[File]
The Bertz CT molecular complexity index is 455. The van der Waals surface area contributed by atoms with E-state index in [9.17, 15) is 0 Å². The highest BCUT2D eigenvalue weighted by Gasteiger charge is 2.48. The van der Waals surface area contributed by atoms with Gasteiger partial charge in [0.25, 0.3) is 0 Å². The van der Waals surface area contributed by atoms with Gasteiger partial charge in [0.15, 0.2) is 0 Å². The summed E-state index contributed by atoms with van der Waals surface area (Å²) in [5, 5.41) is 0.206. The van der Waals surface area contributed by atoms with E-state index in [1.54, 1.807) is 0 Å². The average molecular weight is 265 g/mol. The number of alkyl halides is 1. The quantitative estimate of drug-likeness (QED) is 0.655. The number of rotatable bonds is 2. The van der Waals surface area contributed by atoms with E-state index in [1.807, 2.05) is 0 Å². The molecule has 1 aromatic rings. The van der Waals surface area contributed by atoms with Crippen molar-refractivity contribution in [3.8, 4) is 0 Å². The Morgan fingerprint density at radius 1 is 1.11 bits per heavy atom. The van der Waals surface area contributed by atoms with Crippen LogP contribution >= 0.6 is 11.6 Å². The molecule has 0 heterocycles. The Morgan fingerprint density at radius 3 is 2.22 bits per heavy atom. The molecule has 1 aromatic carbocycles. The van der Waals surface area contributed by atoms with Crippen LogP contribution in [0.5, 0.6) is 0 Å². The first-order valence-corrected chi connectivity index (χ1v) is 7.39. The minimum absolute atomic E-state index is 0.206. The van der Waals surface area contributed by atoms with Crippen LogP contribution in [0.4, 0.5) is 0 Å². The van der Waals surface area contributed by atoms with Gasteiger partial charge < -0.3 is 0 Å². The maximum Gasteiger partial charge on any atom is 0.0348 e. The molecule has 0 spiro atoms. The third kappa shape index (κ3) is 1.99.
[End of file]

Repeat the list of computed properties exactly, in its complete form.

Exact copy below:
The Bertz CT molecular complexity index is 455. The van der Waals surface area contributed by atoms with E-state index in [9.17, 15) is 0 Å². The highest BCUT2D eigenvalue weighted by Gasteiger charge is 2.48. The van der Waals surface area contributed by atoms with Gasteiger partial charge in [0.25, 0.3) is 0 Å². The van der Waals surface area contributed by atoms with Gasteiger partial charge in [0.15, 0.2) is 0 Å². The summed E-state index contributed by atoms with van der Waals surface area (Å²) in [5, 5.41) is 0.206. The van der Waals surface area contributed by atoms with E-state index in [1.54, 1.807) is 0 Å². The average molecular weight is 265 g/mol. The number of alkyl halides is 1. The quantitative estimate of drug-likeness (QED) is 0.655. The number of rotatable bonds is 2. The van der Waals surface area contributed by atoms with E-state index in [1.807, 2.05) is 0 Å². The molecule has 1 aromatic rings. The van der Waals surface area contributed by atoms with Crippen molar-refractivity contribution in [3.8, 4) is 0 Å². The Morgan fingerprint density at radius 1 is 1.11 bits per heavy atom. The van der Waals surface area contributed by atoms with Crippen LogP contribution >= 0.6 is 11.6 Å². The molecule has 0 heterocycles. The Morgan fingerprint density at radius 3 is 2.22 bits per heavy atom. The molecule has 1 aromatic carbocycles. The van der Waals surface area contributed by atoms with Crippen LogP contribution in [0.5, 0.6) is 0 Å². The first-order valence-corrected chi connectivity index (χ1v) is 7.39. The minimum absolute atomic E-state index is 0.206. The van der Waals surface area contributed by atoms with Crippen LogP contribution in [0.4, 0.5) is 0 Å². The van der Waals surface area contributed by atoms with Gasteiger partial charge < -0.3 is 0 Å². The maximum Gasteiger partial charge on any atom is 0.0348 e. The molecule has 0 spiro atoms. The third kappa shape index (κ3) is 1.99.